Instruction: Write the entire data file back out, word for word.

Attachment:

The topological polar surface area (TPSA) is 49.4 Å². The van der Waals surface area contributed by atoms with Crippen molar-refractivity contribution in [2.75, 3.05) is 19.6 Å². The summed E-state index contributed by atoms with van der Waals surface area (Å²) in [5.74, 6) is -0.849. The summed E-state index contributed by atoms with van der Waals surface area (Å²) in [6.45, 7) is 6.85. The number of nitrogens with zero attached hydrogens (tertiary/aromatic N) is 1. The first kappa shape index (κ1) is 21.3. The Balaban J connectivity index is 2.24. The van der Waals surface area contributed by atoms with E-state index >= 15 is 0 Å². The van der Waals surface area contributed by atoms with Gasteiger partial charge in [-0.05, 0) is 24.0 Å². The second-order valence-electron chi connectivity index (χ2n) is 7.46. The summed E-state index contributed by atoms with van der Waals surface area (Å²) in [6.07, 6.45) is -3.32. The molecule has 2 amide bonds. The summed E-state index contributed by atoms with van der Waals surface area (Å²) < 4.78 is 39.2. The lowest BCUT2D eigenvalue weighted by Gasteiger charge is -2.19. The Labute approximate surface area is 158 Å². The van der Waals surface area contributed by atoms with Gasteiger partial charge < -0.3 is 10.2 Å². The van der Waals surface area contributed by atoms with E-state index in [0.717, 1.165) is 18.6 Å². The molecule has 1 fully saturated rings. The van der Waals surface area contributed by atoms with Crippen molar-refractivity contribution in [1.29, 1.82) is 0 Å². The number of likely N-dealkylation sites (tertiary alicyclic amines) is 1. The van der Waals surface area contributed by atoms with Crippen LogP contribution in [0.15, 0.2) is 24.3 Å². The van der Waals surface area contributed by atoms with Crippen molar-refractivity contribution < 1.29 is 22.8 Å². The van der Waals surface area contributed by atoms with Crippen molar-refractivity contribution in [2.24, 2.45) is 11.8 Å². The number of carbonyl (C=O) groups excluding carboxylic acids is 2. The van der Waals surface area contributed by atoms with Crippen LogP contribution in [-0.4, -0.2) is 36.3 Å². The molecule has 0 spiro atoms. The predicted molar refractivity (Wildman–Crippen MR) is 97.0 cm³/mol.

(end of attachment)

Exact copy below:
The topological polar surface area (TPSA) is 49.4 Å². The van der Waals surface area contributed by atoms with Crippen molar-refractivity contribution in [2.75, 3.05) is 19.6 Å². The summed E-state index contributed by atoms with van der Waals surface area (Å²) in [5.74, 6) is -0.849. The summed E-state index contributed by atoms with van der Waals surface area (Å²) in [6.45, 7) is 6.85. The number of nitrogens with zero attached hydrogens (tertiary/aromatic N) is 1. The first kappa shape index (κ1) is 21.3. The Balaban J connectivity index is 2.24. The van der Waals surface area contributed by atoms with E-state index >= 15 is 0 Å². The van der Waals surface area contributed by atoms with Gasteiger partial charge in [-0.05, 0) is 24.0 Å². The second-order valence-electron chi connectivity index (χ2n) is 7.46. The summed E-state index contributed by atoms with van der Waals surface area (Å²) in [6.07, 6.45) is -3.32. The molecule has 2 amide bonds. The summed E-state index contributed by atoms with van der Waals surface area (Å²) < 4.78 is 39.2. The lowest BCUT2D eigenvalue weighted by Gasteiger charge is -2.19. The Labute approximate surface area is 158 Å². The van der Waals surface area contributed by atoms with Gasteiger partial charge < -0.3 is 10.2 Å². The van der Waals surface area contributed by atoms with E-state index in [0.717, 1.165) is 18.6 Å². The molecule has 1 fully saturated rings. The van der Waals surface area contributed by atoms with Crippen molar-refractivity contribution in [1.29, 1.82) is 0 Å². The number of likely N-dealkylation sites (tertiary alicyclic amines) is 1. The van der Waals surface area contributed by atoms with Crippen LogP contribution in [0.15, 0.2) is 24.3 Å². The van der Waals surface area contributed by atoms with Crippen molar-refractivity contribution < 1.29 is 22.8 Å². The van der Waals surface area contributed by atoms with Crippen molar-refractivity contribution in [2.24, 2.45) is 11.8 Å². The number of carbonyl (C=O) groups excluding carboxylic acids is 2. The van der Waals surface area contributed by atoms with Crippen LogP contribution in [-0.4, -0.2) is 36.3 Å². The molecule has 0 spiro atoms. The predicted molar refractivity (Wildman–Crippen MR) is 97.0 cm³/mol.